Identify the location of posterior tibialis and cue ankle and foot exercises more effectively with clients. Hopefully, you are doing foot and ankle exercises with clients.

If so, you are awesome! If not, it’s ok – there is always something new to learn. This knowledge supports the function of every exercise your clients do with their feet on the ground.

Posterior Tibialis Anatomy

posterior tibialis

2014 Books of Discovery

Origin: proximal posterior shafts of the tibia and fibula and interosseous membrane.

Posterior tibialis is deep to soleus and gastrocnemius. If you identify the separation between the right and left gastrocs you can gently sink your fingers in to feel the opening between your tibia and fibula. It may be tender to the touch.

Insertion: all five tarsal bones and the bases of the metatarsals 2-4.

These insertion points are all found within the longitudinal arch of the foot. This is right where an artificial arch support would touch your midfoot. Poke your fingers into your arch slowly until you detect the small tarsal and metatarsal bones.

Posterior tibialis supports your arch naturally, along with other foot muscles like flexor hallucis brevis. Strengthening these muscles is important for maintaining a strong arch and avoiding the need for artificial supports. Shoe inserts have a time and place but more often than not are unnecessary.

The longitudinal arch in your foot is valuable during gait when you push off the ground. You want the arch to be a rigid and strong lever so it can propel your body forward.

Posterior Tibialis Exercise

Have your client seated with the knee of the ankle being worked bent to 45 degrees. Ask him to create the longitudinal arch with his foot by “scooping” the floor. Cue plantarflexion and inversion using the floor as resistance. There doesn’t need to be any visible joint movement. Performing this exercise as an isometric contraction is beneficial.

Anterior and Posterior Tibialis – Synergists and Antagonists


2014 Books of Discovery

Anterior (a. in cross-section image) and posterior (g. in cross-section image) tibialis are automatically thought of as antagonists because one is on the front lower leg performing dorsiflexion and the other on the back of the lower leg performing plantarflexion.

But, hang on one minute.

Both muscles insert around the medial side of the foot making them both vehicles for foot inversion and synergists. They are also antagonists because anterior tibialis dorsiflexes the ankle and posterior tibialis plantarflexes the ankle.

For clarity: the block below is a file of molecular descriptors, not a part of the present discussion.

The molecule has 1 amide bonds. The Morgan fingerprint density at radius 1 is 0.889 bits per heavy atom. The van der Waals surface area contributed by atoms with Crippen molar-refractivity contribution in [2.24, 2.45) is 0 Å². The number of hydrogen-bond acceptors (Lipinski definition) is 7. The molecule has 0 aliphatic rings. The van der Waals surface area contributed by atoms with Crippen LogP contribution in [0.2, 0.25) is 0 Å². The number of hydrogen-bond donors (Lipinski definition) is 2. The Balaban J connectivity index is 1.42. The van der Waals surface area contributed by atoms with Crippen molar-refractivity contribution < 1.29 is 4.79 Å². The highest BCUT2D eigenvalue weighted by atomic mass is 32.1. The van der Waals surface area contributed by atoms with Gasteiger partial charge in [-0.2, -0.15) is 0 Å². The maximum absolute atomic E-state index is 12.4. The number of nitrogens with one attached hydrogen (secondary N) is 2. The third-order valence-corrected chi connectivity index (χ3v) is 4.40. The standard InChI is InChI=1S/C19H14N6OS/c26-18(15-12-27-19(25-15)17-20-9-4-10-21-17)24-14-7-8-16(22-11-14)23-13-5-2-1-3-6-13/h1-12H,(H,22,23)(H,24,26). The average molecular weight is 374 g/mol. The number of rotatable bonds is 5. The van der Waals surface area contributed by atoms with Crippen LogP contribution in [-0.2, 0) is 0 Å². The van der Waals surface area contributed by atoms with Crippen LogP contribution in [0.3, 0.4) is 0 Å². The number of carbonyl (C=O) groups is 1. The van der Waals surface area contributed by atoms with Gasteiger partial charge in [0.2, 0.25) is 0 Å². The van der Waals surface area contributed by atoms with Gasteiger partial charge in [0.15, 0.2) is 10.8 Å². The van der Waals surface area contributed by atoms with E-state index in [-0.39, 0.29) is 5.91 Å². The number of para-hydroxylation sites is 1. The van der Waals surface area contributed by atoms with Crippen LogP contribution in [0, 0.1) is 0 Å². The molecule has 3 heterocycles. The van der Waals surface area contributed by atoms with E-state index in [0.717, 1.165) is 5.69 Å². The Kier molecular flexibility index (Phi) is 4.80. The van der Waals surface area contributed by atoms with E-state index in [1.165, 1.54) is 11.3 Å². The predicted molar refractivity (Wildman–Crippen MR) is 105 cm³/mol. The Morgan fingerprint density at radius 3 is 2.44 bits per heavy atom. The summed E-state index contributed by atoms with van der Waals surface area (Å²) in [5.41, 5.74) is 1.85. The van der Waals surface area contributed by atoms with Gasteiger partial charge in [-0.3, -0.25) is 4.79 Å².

Muscular function is quite complex when you examine it closely. The same two muscles can be synergists and antagonists to one another. Even the same muscle can be an antagonist and synergist to itself!

Understanding the muscles role in plantar flexion and dorsiflexion as well as how they work with the peroneal muscles is key to programming exercise for the stable base that (should be) your feet.

Posterior Tibialis Study Tip

To remember any muscle better, find the attachment points on yourself. Invert and plantarflex your ankle while placing your hand where the attachment sites are to feel the contraction of the muscles via the tendons. Using a balloon or rubber band is a way to bring the muscle to the outside of the skin so you can better visualize what it doesn’t.

When you’re walking, pay attention to the role that these muscles have in every step you take.

Learning anatomy and muscle attachments enable you as a personal trainer to create effective exercises and cue proper form with your clients. Keeping bodies strong and your business healthy. It’s important to strengthen these muscles with the same emphasis you place on the pectoral group or the abdominals.

Anatomy and biomechanics is a subject that requires lifelong learning. The human body has hundreds of muscles that provide infinite options for locomotion. Be sure to incorporate foot and ankle exercises into your exercise programs. They are important!

anatomy course

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Abrahams, P.H. et al. 2003. McMinn’s Color Atlas of Human Anatomy. London: Elseiver.

Biel, Andrew. 2014. Trail Guide to the Body revised 5th edition. Colorado: Books of Discovery.

Muscolino, Joseph E. 2004. Musculoskeletal Anatomy Coloring Book. Philadelphia, PA: Mosby, Inc.

Expand your anatomy knowledge further with NFPT’s Fundamentals of Anatomy Program.

Balloons, play-doh, pipe cleaners, and ribbons are used to demonstrate each muscle with its attachment point on a skeleton model in a series of videos. You’re also shown how to find the attachments on yourself and/or clients. Application exercises and guided visualizations are also provided along with a 50-page workbook.

Beverly Hosford

Beverly Hosford, MA teaches anatomy and body awareness using a skeleton named Andy, balloons, play-doh, ribbons, guided visualizations, and corrective exercises. She is an instructor, author, and a business coach for fitness professionals. Learn how to help your clients sleep better with in Bev’s NFPT Sleep Coach Program and dive deeper into anatomy in her NFPT Fundamentals of Anatomy Course.